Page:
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Get to know Acorn Flour

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  • Thu, Oct 20, 2016 - 03:19pm


    Wendy S. Delmater

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    Get to know Acorn Flour

When I read William R. Forstchen’s book about surviving an EMP, One Second After, I was very frustrated. The folks in the book who were struggling to survive, and have enough to eat, were ignoring abundance all around them!

Acorns. The woods of that area of NC, and mine here in SC, are usually half oak. And acorns are edible, with a little bit of work.

Nutrition: From a nutrition label (yes, you can buy acorn flour online: One ounce of acorn flour is 142 calories, with 74 of those calories coming from fat (9 grams saturated fat, 0 grams trans fat) no cholesterol, no sodium, 15 Grams carbohydrate, no fiber, 2 grams of protein.

Types of Oaks: Near me in SC we have White Oak, Red Oak, Live Oaks. Where I used to live in coastal NY it was all Pin Oak. Out west you have Tan Oak, Black Oak, California Live Oak, and Valley Oak. So many kinds! And they really, really vary in many ways. Some have big acorns, other small ones. The amount of tannins in the varieties varies, wildly, and that’s important.Tannins need leached out of acorns to make them edible.

—quote “According to Thayer (who has eaten virtually every species of acorn on earth), acorns’ tannin content ranges broadly by oak species: from the Red Oak species Q. agrifolia with a tannin content as high as 20.3% (Koenig and Heck, 1988) to the White Oak species Q. ilex with a tannin content of 0.4% (Mazueles Vela et al., 1967). This fact makes providing precise instructions for how long to leach acorns before eating them difficult: the answer depends on the type of acorn as well as a person’s personal flavor preferences.” – source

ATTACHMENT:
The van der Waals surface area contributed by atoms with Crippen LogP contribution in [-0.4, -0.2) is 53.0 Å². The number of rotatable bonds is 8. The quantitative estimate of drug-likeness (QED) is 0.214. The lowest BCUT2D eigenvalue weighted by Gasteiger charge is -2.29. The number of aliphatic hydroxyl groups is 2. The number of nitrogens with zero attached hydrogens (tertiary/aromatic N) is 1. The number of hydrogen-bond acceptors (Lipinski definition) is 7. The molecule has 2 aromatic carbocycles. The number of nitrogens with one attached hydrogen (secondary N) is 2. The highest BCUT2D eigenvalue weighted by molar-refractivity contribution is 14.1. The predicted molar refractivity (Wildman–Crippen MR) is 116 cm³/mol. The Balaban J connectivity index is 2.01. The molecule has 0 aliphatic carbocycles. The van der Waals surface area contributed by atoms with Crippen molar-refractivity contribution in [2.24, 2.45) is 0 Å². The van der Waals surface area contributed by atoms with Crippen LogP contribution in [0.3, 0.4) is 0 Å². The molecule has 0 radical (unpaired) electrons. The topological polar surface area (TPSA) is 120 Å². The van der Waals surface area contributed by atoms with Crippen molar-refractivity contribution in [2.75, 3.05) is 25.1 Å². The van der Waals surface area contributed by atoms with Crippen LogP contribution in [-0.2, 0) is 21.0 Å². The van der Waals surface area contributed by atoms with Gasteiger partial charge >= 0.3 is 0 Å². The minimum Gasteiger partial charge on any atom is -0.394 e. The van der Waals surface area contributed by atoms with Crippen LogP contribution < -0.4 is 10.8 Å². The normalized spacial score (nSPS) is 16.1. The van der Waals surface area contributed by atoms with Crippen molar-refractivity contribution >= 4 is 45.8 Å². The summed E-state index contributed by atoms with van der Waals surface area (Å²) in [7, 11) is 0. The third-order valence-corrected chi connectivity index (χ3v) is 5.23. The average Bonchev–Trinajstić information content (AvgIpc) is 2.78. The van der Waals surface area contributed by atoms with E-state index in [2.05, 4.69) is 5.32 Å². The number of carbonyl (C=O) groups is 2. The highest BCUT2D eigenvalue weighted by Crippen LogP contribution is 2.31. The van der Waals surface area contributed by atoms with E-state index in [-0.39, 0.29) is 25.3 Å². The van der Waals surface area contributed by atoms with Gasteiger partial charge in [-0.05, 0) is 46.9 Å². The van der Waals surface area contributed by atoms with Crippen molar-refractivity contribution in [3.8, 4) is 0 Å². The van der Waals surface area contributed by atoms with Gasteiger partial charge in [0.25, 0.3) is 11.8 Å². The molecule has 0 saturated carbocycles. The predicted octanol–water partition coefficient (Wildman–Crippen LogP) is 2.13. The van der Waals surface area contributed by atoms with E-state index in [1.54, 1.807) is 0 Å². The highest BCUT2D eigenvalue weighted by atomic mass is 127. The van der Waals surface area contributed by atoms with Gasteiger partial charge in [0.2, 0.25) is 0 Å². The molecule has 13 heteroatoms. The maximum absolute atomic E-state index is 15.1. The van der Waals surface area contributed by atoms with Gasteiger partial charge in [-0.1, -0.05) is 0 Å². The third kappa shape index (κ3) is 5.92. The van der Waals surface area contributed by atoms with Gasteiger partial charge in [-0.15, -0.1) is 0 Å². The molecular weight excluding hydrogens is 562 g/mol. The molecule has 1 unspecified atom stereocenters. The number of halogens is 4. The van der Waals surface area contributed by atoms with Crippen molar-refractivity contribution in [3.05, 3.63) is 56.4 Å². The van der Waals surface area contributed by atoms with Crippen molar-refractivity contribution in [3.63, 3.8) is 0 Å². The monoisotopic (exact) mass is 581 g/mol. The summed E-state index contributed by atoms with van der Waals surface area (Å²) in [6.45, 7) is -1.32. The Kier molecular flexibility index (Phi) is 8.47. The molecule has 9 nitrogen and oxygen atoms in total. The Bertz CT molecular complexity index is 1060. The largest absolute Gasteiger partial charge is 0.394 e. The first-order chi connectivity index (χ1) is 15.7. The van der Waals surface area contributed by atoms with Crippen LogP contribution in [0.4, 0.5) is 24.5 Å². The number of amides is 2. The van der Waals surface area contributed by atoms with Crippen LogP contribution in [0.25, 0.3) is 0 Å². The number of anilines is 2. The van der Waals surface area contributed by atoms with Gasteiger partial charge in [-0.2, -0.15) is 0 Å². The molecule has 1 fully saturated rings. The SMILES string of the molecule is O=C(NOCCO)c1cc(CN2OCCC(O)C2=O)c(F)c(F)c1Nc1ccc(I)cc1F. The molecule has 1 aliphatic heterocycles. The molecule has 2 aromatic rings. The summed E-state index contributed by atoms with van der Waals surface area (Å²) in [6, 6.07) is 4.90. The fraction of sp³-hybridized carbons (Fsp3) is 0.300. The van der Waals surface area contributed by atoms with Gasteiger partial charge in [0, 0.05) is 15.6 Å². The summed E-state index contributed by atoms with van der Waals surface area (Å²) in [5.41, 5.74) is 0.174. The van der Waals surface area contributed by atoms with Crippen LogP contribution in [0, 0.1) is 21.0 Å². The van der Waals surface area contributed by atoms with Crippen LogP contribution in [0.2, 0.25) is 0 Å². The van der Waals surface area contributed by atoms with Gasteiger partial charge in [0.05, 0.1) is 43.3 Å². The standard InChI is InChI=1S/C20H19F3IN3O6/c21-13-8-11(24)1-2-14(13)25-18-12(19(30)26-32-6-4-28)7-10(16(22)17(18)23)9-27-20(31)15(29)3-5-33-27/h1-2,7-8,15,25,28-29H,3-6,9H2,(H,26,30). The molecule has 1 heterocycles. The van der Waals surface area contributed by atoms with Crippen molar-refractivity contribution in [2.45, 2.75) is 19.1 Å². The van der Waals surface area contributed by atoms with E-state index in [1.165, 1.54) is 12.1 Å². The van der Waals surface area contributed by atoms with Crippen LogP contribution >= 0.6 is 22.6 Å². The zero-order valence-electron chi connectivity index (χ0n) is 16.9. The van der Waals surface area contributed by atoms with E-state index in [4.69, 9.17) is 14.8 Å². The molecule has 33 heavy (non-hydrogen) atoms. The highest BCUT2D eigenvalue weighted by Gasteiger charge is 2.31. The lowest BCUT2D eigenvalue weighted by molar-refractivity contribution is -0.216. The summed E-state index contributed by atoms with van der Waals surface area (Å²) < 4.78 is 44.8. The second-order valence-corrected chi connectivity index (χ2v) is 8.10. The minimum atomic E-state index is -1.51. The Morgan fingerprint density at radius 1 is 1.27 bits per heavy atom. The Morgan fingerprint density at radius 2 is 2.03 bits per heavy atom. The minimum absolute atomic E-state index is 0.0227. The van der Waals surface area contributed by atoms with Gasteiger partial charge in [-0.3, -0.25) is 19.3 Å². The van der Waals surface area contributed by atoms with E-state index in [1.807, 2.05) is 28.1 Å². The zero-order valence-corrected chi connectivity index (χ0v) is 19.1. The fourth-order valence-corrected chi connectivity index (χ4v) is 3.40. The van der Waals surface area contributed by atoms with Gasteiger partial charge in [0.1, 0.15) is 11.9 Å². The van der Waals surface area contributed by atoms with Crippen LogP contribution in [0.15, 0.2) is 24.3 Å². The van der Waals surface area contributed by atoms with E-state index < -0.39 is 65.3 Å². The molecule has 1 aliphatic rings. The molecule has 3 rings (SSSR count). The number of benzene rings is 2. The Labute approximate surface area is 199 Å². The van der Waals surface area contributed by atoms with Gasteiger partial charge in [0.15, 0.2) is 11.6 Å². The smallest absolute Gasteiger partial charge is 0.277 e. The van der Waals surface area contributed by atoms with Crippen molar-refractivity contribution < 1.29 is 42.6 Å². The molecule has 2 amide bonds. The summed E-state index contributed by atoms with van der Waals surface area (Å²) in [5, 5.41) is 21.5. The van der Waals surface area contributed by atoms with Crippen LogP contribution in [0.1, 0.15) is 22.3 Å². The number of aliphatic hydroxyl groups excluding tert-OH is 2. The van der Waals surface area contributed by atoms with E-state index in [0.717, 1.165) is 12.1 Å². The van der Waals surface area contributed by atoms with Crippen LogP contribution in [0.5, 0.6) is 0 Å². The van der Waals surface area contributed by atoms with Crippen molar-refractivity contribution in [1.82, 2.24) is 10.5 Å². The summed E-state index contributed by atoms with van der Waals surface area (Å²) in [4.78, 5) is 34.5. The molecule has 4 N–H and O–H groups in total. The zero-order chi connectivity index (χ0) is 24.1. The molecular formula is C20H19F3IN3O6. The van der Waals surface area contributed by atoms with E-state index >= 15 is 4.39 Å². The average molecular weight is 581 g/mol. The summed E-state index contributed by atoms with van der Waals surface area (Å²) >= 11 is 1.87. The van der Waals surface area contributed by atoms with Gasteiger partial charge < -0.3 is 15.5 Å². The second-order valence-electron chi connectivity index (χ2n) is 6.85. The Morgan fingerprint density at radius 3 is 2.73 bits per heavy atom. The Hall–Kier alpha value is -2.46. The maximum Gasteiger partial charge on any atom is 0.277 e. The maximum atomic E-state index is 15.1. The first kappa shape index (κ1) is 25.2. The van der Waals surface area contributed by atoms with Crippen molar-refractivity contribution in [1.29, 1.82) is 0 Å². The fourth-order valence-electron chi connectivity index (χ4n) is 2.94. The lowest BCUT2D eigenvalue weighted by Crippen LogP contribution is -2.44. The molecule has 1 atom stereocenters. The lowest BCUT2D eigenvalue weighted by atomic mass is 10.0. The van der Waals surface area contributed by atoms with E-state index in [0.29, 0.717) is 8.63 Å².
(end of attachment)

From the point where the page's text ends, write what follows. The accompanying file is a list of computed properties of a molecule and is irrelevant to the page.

Harvest: Acorns are gathered in the fall after they are ripe, Early in the season you will occasionally find acorns without their “little hats” lying on the ground. These are usually buggy. (If the acorn is so heavy that it pulls itself from its cap, it is usually because there is a worm flipping itself about inside the acorn, and all this activity is what breaks the nut free from its cap and the tree.) When the acorns are actually ripe, they fall from the tree, cap intact. If you see any holes in them, throw them away.

There seems vast disagreement on how to process them. But first, a humorous personal anecdote! The first time I ate an acorn I was maybe 10 years old, and we were burning leaves, pin oak leaves. The acorns in the fire burst from the steam. Their shells were like shrapnel but the toasted nuts (these were low-tannin) were delicious, if you could find them. We started putting handfuls of acorns in the fire intentionally and ate our fill.

Processing: One school suggested that you let the nuts dry (maybe near a woodstove) and then grind them, then leach out the tannins and redry. Another suggested you put them in a food processor after cutting them in half, right after picking, leach the slurry, and then cook and dry it. I would lean toward the second for at least part of a batch because if they are somewhat buggy it would be best to know now, rather than later Either way, you just run water over the flour (in a cloth that will never be white again) until it it no longer bitter. And how much water that takes depends on how high the tannin content is, and your personal taste.